The second isomorphism theorem for C*-Algebras

in my functional analysis class right now we are studying the basics of C* Algebras and I was recently asked this question about the second isomorphism theorem for C* Algebras, but first let me cite the definition of a C* Algebra ismorphism:

Abstract characterization of C* Algebras

Let A be a C* Algebra and $B \subset A$ a C* subalgebra of A and I an ideal. We are also reminded of this result: We know that B+I is a C* subalgebra of A. We are asked the following:

We are to show the following C* isomorphism: $B/(B \cap I) \cong (B+I)/I$

I am stuck in part b as I do not really know how to show a bijective bounded (continuous) linear map which preserves multiplication and the * operation. I really need someone out there to show me how to find and prove a C*-isomorphism as desired. Also here is a related post here: sum of C*-subalgebra and ideal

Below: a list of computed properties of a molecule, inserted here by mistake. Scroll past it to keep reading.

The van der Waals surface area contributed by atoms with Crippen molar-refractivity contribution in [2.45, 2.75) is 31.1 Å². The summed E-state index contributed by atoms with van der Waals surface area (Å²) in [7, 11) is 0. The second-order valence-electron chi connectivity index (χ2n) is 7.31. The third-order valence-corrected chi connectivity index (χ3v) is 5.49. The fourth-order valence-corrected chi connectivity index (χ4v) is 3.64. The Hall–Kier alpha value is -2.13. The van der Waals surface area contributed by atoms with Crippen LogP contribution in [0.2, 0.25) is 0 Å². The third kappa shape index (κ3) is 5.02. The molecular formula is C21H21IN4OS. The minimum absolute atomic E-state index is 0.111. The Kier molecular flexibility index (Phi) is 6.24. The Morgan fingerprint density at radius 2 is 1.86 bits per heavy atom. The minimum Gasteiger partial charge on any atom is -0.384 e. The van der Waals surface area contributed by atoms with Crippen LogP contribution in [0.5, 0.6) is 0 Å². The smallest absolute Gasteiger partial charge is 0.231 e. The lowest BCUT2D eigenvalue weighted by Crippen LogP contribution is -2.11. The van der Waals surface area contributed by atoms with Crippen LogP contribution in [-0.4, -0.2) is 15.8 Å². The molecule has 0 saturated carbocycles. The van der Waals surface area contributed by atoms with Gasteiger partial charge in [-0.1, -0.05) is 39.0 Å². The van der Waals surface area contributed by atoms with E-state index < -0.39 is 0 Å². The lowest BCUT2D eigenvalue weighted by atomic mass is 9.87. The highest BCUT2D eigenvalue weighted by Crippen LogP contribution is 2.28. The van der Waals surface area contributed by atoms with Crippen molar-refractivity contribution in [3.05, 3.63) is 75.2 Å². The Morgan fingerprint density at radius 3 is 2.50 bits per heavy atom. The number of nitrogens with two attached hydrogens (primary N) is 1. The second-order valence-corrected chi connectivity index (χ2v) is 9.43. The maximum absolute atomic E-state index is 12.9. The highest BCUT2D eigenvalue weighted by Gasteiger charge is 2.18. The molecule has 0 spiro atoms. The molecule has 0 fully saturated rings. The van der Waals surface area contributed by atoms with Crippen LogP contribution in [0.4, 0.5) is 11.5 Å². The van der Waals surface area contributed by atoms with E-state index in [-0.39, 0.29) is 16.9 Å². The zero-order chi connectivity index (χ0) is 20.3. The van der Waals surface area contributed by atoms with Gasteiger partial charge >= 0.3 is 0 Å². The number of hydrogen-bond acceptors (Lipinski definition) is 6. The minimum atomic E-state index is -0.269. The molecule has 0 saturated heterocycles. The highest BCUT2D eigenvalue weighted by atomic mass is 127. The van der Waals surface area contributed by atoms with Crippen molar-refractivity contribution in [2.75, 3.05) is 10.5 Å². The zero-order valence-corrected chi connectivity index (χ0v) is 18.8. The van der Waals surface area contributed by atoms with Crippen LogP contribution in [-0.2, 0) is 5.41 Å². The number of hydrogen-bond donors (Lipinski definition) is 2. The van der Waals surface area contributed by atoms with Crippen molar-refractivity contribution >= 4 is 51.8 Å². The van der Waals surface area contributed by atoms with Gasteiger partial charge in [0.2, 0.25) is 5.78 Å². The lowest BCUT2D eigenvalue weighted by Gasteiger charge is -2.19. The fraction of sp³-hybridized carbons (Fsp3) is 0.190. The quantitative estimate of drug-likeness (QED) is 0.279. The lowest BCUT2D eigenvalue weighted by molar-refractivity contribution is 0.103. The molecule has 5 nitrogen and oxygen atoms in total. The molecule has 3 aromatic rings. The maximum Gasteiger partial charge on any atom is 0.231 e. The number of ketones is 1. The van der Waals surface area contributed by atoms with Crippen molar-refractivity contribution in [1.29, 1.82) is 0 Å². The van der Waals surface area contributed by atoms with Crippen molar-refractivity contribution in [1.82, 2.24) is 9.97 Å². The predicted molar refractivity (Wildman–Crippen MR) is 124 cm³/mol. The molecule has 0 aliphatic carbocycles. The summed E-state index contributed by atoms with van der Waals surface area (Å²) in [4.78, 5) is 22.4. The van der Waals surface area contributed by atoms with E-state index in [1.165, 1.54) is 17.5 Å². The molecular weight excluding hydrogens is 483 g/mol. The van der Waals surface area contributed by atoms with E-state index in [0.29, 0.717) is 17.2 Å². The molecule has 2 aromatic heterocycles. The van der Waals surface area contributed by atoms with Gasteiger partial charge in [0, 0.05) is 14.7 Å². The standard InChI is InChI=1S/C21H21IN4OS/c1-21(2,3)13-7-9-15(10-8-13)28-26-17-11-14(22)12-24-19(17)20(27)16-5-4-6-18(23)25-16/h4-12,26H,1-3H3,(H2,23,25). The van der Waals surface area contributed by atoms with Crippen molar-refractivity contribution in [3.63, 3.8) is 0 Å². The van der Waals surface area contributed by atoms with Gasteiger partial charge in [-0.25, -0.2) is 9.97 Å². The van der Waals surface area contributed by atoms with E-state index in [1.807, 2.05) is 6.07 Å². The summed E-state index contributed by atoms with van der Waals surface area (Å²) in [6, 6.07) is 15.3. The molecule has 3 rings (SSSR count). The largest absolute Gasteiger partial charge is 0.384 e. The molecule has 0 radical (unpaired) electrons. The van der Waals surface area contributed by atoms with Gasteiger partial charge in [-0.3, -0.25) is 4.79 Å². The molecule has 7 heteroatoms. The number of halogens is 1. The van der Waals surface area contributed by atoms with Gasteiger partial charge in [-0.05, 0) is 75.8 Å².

Define $\phi:(B+I)/I\to B/B\cap I$ by $$\phi(b+j+I)=b+B\cap I,\ \ \ \ \ b\in B,\ j\in I.$$ Of course we need to check that this is well-defined. If $b_1+j_1=b_2+j_2$, then $$b_1-b_2=j_2-j_1\in B\cap I,$$ so $b_1+B\cap I=b_2+B\cap I$. The map is obviously linear, multiplicative, $*$-preserving, and onto.
As for injectivity, if $b_1+B\cap I=b_2+B\cap I$, then $j=b_1-b_2\in B\cap I$; so $$b_1+0+I=b_2+j+I.$$
Finally, $\phi$ is bounded because every $*$-homomorphism between C$^*$-algebras is. In fact, because it is a $*$-isomorphism between C$^*$-algebras, it is isometric.
• That's for free. Being a $*$-homomorphism, $\phi$ is positive. Positive maps are bounded. But more than that (and not even requiring the last sentence), bijective $*$-homomorphisms are isometric. – Martin Argerami Apr 29 '16 at 15:26